This novel uses the book within a book structure. Susan Ryeland, editor for a publishing company, receives the latest instalment of the Atticus Pünd mystery series written by Alan Conway. The reader gets to read this cozy county murder story. When the end of the manuscript is reached, Ryeland ends up investigating a mystery involving that draft and its author.
The book is fairly lengthy but the reader gets two books for the price of one. Horowitz is clever in intertwining the two narratives. Each has multiple suspects and there are even parallels between the novel written by Conway and his life and between the mysteries Pünd must solve and the one Ryeland sets out to investigate.
I preferred the Pünd mystery primarily because I liked the detective. As is often the case with series featuring a detective like Hercule Poirot or Sherlock Holmes or Vera Standhope or Harry Hole or Erlendur Sveinsson, the reader finds that the detective him/herself is part of the appeal. Pünd, a Ben Kingsley lookalike, is “a German refugee who had managed to survive the war after spending a year in one of Hitler’s concentration camps.” He has James Fraser as a sidekick, an assistant “whose loyalty and good humour had never failed him, even if he had never helped very much when it came to the investigation of crime.”
Ryeland is a much less interesting character; in particular, she is not particularly intelligent. She admits to being “a poor choice of narrator/investigator. Quite apart from the fact that I’m completely unqualified, I may not actually be all that good. . . . Sadly, I have no Watson, no Hastings, no Troy, no Bunter, no Lewis.” The identity of the murderer is obviously revealed less than half way through, but she misses it. When attacked by someone who has just admitted to having killed a person, Ryeland says, “I was so shocked, so taken by surprise that it actually took me a few moments to work out what had happened.” Really?!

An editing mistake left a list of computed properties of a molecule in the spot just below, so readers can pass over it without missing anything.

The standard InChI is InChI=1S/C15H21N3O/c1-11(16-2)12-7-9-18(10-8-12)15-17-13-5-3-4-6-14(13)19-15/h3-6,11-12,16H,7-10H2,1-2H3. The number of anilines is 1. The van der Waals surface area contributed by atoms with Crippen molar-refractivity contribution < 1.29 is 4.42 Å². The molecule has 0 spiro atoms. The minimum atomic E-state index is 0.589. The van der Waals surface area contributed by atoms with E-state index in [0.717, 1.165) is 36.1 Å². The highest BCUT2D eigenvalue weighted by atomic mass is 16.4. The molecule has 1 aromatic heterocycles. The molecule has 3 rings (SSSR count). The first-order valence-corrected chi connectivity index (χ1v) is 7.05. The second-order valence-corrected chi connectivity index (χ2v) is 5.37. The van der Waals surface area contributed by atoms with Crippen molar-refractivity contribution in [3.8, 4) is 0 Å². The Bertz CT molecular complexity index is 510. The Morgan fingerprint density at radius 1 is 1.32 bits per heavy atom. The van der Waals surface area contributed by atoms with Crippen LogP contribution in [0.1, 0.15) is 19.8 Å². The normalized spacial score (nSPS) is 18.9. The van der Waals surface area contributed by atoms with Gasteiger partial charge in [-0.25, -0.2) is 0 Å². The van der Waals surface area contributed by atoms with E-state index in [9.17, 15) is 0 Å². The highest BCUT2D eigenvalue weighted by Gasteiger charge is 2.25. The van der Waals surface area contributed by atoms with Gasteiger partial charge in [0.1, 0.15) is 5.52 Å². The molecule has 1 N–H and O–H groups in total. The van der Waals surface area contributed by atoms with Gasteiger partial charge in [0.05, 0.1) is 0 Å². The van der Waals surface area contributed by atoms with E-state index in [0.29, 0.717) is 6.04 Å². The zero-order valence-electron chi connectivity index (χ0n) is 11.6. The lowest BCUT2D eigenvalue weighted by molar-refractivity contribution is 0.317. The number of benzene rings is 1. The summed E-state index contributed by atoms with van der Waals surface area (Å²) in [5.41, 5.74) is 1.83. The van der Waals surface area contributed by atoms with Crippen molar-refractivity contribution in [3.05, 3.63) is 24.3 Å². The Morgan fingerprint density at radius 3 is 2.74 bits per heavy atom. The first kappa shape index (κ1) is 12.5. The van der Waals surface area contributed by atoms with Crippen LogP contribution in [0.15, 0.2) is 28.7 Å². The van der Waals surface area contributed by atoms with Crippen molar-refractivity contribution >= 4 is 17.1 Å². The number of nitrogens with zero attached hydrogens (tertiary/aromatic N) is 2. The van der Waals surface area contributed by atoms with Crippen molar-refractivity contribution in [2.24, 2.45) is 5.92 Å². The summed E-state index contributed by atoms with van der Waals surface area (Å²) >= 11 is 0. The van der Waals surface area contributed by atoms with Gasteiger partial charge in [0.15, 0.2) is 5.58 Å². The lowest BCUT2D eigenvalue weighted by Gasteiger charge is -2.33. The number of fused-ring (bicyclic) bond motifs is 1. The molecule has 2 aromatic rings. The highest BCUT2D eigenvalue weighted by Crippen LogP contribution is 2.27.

Ryeland is less interesting and her mystery and investigation are as well. The motive for the murder obviously emphasizes the entrapment of a successful detective fiction writer but the perpetrator is not sufficiently developed and so is not convincing. And would anyone really give a murderer several days “grace” before notifying the police? I also disliked Ryeland’s heavy-handed statements like, “I began to read the book as you are about to. But before you do that, I have to warn you. This book changed my life. . . . I hope I don’t need to spell it out any more. Unlike me, you have been warned” and “If I had just worked a little harder, I would have realised that the clue I had been seeking was actually there, that somebody had said something to me, quite recently, that had identified them as the killer . . . Just half an hour more might have made all the difference in the world. . . . It was going to cost me dear” (191).
What is interesting is that Horowitz explores the relationship between a mystery writer and his creation. It turns out that Alan Conway has come to dislike Atticus Pünd and wants to write serious literary fiction. He is like Agatha Christie who came to dislike Poirot and wanted to write different stories with new characters, "But her agents and publishers, who were in charge of the pounds and pence, were very keen on Poirot. He was her most popular character. The result, says [Christie’s grandson], was that Dame Agatha continued to ‘churn out’ Poirot whodunnits” (http://news.bbc.co.uk/local/devon/hi/people_and_places/arts_and_culture/newsid_9131000/9131482stm). Likewise, Sir Arthur Conan Doyle complained that “Holmes takes my mind from better things” and “Doyle’s heart was never really in detective fiction. Nevertheless the stories were phenomenally popular in Britain and America and overshadowed everything else Doyle would ever write” (https://www.bl.uk/romantics-and-victorians/articles/arthur-conan-doyle-the-creator-of-sherlock-holmes-the-worlds-most-famous-literary-detective). Conan Doyle even had to bring Holmes back from the dead because of a public outcry. Conway, like these real writers of detective fiction, finds himself trapped by a fictional character, readers and the publishing industry.
Horowitz wrote an interesting classic mystery very much in the Agatha Christie style. The contemporary mystery featuring Ryeland is less successful, especially because it is solved using coincidence. “I don’t like coincidences in novels, and particularly not in murder mysteries, which work because of logic and calculation. The detective really should be able to reach his conclusion without having providence on his side.”